‘After I graduated I spent six months looking for a job, but couldn’t find anything in my area so I got a temporary job with a pharmaceutical company. I spent seven months temping before deciding that I needed to get a postgraduate qualification in toxicology if I wanted to pursue a career in forensic science. I then began studying for my MSc and attended a number of lectures which were given by professionals who worked for a large multinational manufacturer. I made an effort to talk to them after the sessions and they gave me their details. Using my industry contacts I was able to secure some temporary work with the organisation, which I took up as soon as I graduated. I started as a temporary employee covering maternity leave, but when my colleague returned to work the company decided to keep me on a temporary contract and after two years of temporary work my role was made permanent. I’m currently a product safety scientist and I don’t have any plans to leave at the moment as I’m very happy where I am.’
How have you drawn on the experience you gained at university in your subsequent work?
‘My job requires a working knowledge of toxicology so I often draw on the subject knowledge I acquired during my postgraduate studies. The experience I gained during my first degree has been particularly useful when it comes to interpreting and reviewing study reports.’
Do you have any careers advice for the students who graduated this year?
‘If you have the chance, get to know external contacts and ask your lecturers to introduce you to people in the industry as these are the people who will be interviewing you when you apply for a job. Also, remember that team‐work is a really important aspect of corporate life. Many people are qualified to do a certain role, but few are able to show that they can work as part of a team. It is absolutely essential that you can prove to a potential employer that you are able to work well as a member of a team.’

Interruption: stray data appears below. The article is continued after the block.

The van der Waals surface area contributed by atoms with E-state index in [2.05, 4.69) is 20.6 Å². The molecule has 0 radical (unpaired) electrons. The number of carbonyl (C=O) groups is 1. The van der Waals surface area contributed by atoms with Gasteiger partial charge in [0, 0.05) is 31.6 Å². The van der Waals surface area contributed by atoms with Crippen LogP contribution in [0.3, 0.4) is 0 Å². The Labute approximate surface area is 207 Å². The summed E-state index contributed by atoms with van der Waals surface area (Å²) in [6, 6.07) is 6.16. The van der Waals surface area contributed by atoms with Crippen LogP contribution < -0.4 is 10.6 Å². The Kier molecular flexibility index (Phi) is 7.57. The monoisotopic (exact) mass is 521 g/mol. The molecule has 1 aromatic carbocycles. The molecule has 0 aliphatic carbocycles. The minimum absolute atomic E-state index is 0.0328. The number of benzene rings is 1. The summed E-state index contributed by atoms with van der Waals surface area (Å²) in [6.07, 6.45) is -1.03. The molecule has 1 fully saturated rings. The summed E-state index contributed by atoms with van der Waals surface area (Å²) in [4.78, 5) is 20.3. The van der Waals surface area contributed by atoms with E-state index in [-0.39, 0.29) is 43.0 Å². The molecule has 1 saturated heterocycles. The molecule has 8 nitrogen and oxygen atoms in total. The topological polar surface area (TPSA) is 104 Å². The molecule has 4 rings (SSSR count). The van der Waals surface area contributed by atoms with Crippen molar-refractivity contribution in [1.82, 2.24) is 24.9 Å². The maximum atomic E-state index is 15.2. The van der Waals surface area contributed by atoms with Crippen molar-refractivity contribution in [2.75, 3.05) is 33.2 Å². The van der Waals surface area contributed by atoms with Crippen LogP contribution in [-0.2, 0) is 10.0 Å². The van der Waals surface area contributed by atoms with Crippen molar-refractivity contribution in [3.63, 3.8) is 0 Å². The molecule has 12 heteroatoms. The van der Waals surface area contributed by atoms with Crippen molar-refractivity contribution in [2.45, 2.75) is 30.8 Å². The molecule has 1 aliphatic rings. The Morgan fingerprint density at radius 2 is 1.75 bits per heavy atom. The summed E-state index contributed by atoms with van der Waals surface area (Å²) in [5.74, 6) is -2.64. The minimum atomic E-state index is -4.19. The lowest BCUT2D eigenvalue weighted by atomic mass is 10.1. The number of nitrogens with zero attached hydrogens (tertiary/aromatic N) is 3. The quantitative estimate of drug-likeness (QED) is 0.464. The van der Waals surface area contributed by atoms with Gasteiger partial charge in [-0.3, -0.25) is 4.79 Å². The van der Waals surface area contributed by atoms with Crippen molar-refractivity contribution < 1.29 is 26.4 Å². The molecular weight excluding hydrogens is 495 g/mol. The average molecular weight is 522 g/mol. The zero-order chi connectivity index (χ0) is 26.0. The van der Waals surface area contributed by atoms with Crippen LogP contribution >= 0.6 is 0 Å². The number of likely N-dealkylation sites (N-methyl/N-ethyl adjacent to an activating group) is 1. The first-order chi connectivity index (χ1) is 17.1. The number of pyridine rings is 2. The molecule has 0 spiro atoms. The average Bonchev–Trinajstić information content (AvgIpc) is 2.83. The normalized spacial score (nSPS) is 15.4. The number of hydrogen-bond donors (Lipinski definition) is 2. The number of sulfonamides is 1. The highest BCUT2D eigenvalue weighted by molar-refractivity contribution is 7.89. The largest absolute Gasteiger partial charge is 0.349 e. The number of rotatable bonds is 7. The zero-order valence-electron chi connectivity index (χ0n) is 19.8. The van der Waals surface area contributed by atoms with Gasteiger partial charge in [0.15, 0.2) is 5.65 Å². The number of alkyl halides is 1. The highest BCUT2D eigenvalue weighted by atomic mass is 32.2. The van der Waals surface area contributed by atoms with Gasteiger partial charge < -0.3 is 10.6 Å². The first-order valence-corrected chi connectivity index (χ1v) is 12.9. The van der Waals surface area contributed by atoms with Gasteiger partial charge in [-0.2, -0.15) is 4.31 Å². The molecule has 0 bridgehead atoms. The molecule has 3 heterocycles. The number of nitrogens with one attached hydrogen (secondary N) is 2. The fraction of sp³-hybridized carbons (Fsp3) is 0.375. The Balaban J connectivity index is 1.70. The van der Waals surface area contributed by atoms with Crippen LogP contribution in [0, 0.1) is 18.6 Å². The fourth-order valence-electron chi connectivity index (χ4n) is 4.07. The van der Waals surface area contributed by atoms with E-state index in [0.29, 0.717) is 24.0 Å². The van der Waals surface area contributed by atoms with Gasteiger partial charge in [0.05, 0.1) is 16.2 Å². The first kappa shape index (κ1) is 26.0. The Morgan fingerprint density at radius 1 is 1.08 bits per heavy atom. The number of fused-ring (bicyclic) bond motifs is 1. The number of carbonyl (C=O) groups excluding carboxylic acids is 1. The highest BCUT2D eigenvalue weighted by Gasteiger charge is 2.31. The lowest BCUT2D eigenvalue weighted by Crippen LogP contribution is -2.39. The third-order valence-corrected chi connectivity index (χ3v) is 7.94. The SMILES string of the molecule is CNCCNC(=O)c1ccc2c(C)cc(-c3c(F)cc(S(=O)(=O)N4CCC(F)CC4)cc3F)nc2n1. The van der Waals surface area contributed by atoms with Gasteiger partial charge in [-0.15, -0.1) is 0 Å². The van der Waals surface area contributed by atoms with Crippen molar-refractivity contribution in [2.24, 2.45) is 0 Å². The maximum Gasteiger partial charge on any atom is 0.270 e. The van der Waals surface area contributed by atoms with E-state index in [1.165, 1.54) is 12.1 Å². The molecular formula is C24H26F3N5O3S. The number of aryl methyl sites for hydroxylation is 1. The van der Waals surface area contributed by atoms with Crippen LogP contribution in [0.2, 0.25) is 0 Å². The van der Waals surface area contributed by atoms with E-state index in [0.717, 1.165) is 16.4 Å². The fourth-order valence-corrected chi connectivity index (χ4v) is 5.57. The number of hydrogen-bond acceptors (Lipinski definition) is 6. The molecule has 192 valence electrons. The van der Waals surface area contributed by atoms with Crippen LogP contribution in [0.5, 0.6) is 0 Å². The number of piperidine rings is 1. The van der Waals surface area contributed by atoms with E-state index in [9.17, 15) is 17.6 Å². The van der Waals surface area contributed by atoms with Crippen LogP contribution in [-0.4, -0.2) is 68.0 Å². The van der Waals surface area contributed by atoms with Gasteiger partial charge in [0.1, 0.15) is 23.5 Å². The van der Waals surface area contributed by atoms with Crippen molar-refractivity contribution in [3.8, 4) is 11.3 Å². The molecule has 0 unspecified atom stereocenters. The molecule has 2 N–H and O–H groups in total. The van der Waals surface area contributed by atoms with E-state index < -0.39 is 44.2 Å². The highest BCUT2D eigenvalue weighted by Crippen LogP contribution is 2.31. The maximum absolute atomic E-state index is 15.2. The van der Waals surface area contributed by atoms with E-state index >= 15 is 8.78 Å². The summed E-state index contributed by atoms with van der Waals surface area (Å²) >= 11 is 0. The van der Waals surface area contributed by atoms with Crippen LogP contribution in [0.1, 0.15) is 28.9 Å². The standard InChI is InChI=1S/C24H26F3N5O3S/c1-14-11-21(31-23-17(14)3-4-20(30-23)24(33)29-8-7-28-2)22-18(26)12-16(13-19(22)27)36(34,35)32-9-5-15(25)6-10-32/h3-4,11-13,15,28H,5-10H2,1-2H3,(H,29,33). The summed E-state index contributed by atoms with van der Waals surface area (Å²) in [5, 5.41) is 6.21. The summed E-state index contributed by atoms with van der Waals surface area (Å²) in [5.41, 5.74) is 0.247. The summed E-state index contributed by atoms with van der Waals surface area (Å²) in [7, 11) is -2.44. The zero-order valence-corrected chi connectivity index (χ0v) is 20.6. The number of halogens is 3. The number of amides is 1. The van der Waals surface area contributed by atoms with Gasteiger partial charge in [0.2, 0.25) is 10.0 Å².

Graduate Career Story from HECSU
Police forces employ civilians as Scenes of Crime Officers (SOCOs) who work with police in the investigation of serious crime. They are sometimes called crime scene investigators (CSIs) or crime scene examiners. They are usually civilians but in some police forces may be police officers in uniform or plain clothes. They are among the first to arrive at a crime scene and their job is to retrieve, examine and investigate physical evidence that may help to trace and convict criminals. They determine from the crime scene whether assistance from specialists, such as a forensic scientist, is needed. Police forces employ up to 80 SOCOs each.
The scenes worked on can vary widely, from volume crime such as burglary and vehicle crime, and major crime such as rape or murder. The main elements of the work are photography, fingerprinting, forensic examination and the collection of evidence such as blood samples, hair, fibres and paint samples. The evidence is collated and recorded by the SOCO and is used by an investigating officer to determine the facts of the crime. They may have to give evidence in court and are often required to attend post mortems.
Conditions of work
Usually work 37 hours a week, including shifts, weekends and public holidays. They are often part of a rota which provides cover 24 hours a day, seven days a week. They may also be called out in emergencies. You work indoors and outdoors in all weather conditions. Conditions can be extremely unpleasant and, at times, hazardous. Depending on the situation, standing, walking, lifting, climbing ladders and working at heights may be required.